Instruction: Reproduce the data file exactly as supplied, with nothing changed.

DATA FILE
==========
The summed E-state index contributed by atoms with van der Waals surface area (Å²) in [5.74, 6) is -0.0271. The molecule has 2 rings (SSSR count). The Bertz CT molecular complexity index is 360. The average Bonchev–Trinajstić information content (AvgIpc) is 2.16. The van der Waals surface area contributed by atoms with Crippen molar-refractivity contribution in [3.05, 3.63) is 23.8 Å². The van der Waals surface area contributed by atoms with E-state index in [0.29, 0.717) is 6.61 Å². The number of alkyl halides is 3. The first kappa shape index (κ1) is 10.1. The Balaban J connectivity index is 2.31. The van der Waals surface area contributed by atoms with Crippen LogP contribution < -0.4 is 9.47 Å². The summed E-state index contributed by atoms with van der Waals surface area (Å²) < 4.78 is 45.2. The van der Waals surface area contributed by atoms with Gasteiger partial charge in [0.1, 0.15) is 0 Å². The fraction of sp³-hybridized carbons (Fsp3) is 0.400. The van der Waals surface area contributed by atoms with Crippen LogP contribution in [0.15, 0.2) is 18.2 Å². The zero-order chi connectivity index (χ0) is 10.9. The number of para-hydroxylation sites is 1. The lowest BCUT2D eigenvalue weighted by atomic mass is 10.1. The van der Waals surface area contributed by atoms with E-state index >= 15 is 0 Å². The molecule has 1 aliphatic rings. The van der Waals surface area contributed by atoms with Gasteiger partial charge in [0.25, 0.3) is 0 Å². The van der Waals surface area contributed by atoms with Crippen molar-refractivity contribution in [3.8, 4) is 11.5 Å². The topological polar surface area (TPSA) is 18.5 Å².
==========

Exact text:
The summed E-state index contributed by atoms with van der Waals surface area (Å²) in [5.74, 6) is -0.0271. The molecule has 2 rings (SSSR count). The Bertz CT molecular complexity index is 360. The average Bonchev–Trinajstić information content (AvgIpc) is 2.16. The van der Waals surface area contributed by atoms with Crippen molar-refractivity contribution in [3.05, 3.63) is 23.8 Å². The van der Waals surface area contributed by atoms with E-state index in [0.29, 0.717) is 6.61 Å². The number of alkyl halides is 3. The first kappa shape index (κ1) is 10.1. The Balaban J connectivity index is 2.31. The van der Waals surface area contributed by atoms with Crippen LogP contribution < -0.4 is 9.47 Å². The summed E-state index contributed by atoms with van der Waals surface area (Å²) < 4.78 is 45.2. The van der Waals surface area contributed by atoms with Gasteiger partial charge in [0.1, 0.15) is 0 Å². The fraction of sp³-hybridized carbons (Fsp3) is 0.400. The van der Waals surface area contributed by atoms with Crippen LogP contribution in [0.15, 0.2) is 18.2 Å². The zero-order chi connectivity index (χ0) is 10.9. The number of para-hydroxylation sites is 1. The lowest BCUT2D eigenvalue weighted by atomic mass is 10.1. The van der Waals surface area contributed by atoms with E-state index >= 15 is 0 Å². The molecule has 1 aliphatic rings. The van der Waals surface area contributed by atoms with Gasteiger partial charge in [0.25, 0.3) is 0 Å². The van der Waals surface area contributed by atoms with Crippen molar-refractivity contribution in [3.8, 4) is 11.5 Å². The topological polar surface area (TPSA) is 18.5 Å².